Imagine this all-too-familiar scenario. A Year 9 group enters the classroom. One student, who’s a little slow to get settled, is told to take off his coat and get out his books. The student responds with a moan or a mumbled insult. The teacher raises her voice and demands compliance. The student answers back and ends up in detention, and the teacher ends up angry and rattled before she’s even had time to write the learning objectives on the board. This happens because this is how teachers and students are expected to behave. We learn these roles early on, and for most of us they become internalised to the point at which we forget that they’re roles at all.

Would we be so quick to act this way outside of such a unique situation? “Hey, Dave, can you pass the salt, please? I can’t reach it.”

“Hold on a second - let me just finish pouring myself a glass of water.”

“Didn’t you hear me? I said, pass me the salt. I need the salt right now. Pour your water in your own damn time!”

It seems unlikely. Most of the time we act rationally and with consideration. We cut people some slack. We don’t, to use the technical pedagogic language, act like dicks.

The problem that can arise in the classroom is that it’s harder to see ourselves in the place of the other, so students imagining what it’s like to be a teacher or teachers remembering what it was like to be a student. And we teachers should be doing the work here, because we’re the ones who’ve inhabited both roles. It might be a long time ago for some of us, but we’ve all had the luxury of knowing what it’s like to be a student. Students don’t know what it’s like to be a teacher. What they know about being a teacher is only what we show them.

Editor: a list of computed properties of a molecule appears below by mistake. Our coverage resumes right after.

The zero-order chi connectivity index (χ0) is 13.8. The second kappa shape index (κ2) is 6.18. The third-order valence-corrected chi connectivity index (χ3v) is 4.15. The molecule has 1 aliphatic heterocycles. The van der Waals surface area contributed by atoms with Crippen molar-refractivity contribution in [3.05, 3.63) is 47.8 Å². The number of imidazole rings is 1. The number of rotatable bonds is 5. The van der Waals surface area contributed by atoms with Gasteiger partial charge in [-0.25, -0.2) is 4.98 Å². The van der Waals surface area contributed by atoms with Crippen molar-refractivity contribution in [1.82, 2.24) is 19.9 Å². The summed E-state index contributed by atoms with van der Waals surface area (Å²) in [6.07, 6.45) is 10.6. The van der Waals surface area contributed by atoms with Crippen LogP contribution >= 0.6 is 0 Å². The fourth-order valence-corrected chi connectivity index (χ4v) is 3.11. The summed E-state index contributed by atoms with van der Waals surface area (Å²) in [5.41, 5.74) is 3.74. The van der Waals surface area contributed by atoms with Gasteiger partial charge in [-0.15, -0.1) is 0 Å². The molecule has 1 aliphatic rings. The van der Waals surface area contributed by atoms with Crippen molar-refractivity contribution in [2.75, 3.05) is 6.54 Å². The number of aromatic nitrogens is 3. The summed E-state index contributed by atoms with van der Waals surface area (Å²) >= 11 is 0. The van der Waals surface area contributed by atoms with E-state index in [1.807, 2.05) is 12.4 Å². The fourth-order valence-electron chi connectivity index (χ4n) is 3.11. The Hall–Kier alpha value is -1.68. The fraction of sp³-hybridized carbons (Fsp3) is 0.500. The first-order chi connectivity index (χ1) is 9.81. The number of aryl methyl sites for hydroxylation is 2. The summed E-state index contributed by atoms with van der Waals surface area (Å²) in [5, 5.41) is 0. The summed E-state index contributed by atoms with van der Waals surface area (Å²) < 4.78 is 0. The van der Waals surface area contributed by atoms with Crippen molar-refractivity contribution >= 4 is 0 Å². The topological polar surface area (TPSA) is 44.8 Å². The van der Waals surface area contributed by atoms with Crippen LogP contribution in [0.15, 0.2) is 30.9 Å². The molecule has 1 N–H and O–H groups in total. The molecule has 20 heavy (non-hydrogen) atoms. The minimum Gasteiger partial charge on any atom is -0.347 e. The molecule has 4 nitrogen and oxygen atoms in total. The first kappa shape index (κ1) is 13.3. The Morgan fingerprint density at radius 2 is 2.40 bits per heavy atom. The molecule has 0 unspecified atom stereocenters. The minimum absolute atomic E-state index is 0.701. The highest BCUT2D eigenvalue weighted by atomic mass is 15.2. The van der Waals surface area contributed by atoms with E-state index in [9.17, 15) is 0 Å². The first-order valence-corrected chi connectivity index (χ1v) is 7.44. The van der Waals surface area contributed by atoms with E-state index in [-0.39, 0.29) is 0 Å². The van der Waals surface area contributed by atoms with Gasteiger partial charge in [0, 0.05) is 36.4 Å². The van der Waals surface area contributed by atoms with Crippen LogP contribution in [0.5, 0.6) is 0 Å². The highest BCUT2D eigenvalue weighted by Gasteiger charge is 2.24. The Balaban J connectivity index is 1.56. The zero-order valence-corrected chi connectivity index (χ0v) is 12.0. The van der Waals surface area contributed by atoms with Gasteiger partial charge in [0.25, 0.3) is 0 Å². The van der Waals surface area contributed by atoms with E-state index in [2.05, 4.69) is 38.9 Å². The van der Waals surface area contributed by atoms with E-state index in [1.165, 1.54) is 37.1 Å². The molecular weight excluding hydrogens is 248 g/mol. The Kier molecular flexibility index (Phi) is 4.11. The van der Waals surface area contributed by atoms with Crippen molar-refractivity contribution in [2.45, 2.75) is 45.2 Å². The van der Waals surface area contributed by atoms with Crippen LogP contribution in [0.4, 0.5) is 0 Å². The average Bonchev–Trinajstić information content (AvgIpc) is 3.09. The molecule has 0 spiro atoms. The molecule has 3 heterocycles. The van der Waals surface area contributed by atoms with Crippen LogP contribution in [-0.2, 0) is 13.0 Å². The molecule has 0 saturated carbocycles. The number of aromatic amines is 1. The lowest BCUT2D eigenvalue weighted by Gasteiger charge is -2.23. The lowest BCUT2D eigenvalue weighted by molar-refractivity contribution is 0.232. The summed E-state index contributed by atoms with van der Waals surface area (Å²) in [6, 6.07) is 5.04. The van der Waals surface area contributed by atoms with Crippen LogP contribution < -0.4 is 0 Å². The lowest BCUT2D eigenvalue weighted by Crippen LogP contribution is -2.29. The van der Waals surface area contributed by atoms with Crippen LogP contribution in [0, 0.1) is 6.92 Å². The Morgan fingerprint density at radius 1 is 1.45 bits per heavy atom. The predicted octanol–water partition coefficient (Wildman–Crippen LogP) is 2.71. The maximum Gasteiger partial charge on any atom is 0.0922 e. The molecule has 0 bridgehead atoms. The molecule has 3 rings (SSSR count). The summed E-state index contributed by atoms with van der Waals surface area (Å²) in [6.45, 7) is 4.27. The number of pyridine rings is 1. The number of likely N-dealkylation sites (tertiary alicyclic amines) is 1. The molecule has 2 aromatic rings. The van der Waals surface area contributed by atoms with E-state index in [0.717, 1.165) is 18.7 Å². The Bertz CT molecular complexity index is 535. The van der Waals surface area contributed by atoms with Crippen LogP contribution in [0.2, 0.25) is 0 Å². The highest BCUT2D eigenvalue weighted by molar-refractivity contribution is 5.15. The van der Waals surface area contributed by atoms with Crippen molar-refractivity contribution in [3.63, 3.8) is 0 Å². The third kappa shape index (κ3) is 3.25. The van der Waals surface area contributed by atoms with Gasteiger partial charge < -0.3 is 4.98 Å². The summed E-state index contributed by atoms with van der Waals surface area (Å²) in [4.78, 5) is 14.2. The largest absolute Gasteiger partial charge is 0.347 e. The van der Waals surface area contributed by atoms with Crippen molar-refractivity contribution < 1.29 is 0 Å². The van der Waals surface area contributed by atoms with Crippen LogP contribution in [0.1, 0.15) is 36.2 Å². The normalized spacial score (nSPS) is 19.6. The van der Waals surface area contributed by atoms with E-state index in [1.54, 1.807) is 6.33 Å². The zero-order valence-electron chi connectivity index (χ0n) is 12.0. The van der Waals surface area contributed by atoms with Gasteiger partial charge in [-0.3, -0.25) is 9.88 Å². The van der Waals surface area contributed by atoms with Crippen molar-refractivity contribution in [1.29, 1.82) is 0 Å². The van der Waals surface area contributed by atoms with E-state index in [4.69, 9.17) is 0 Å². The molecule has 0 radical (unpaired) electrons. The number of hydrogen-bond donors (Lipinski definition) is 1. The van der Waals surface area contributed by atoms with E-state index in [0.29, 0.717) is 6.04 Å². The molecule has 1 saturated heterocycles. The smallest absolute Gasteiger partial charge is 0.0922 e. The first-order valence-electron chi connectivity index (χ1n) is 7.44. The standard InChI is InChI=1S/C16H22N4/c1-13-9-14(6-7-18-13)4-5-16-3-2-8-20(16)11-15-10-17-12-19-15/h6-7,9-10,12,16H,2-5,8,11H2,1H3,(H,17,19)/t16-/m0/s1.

There have been many times in my career when I’ve ended up acting in a way that was almost entirely down to the fact that I was playing out my role as a teacher, without any regard for whether what I was doing made sense or was helping anyone. On countless occasions, I’ve made a whole class miss break or lunch because I demanded total silence before I dismissed the class. Why? What kind of despotic madness was that? I didn’t need silence. OK, it’s nice when students listen, but insisting on total silence feels like exercising power for the sake of it.

Arguably the most famous piece of psychology research ever conducted is Stanley Milgram’s study into obedience to authority. In what are commonly known as the “electric shock experiments”, Milgram arranged to have a stooge hooked up to an impressive-looking but entirely non-functional electric shock contraption, and then tried to convince a group of unsuspecting participants to give massive electric shocks to a total stranger. The results were that over two-thirds did so without much complaint.

Milgram’s explanation for why ordinary individuals were easily convinced to hurt strangers is down to what he called “agentic shift”: the notion that once people give up a sense of personal responsibility to an authority figure, morality and good sense follow swiftly behind.

In schools, we force students into this position all the time, demanding that they follow instructions without question, simply because the instructions are being given by the recognised authority figure. It’s a situation that can make everyone involved uncomfortable.

What might be of interest to teachers looking to create a more productive educational climate would be to focus on the minority in Milgram’s study, who were not willing to do as they were told and so didn’t give the shocks. Milgram found that the rebels tended to have a greater sense of personal responsibility - surely exactly the kind of value we want to instil in young people.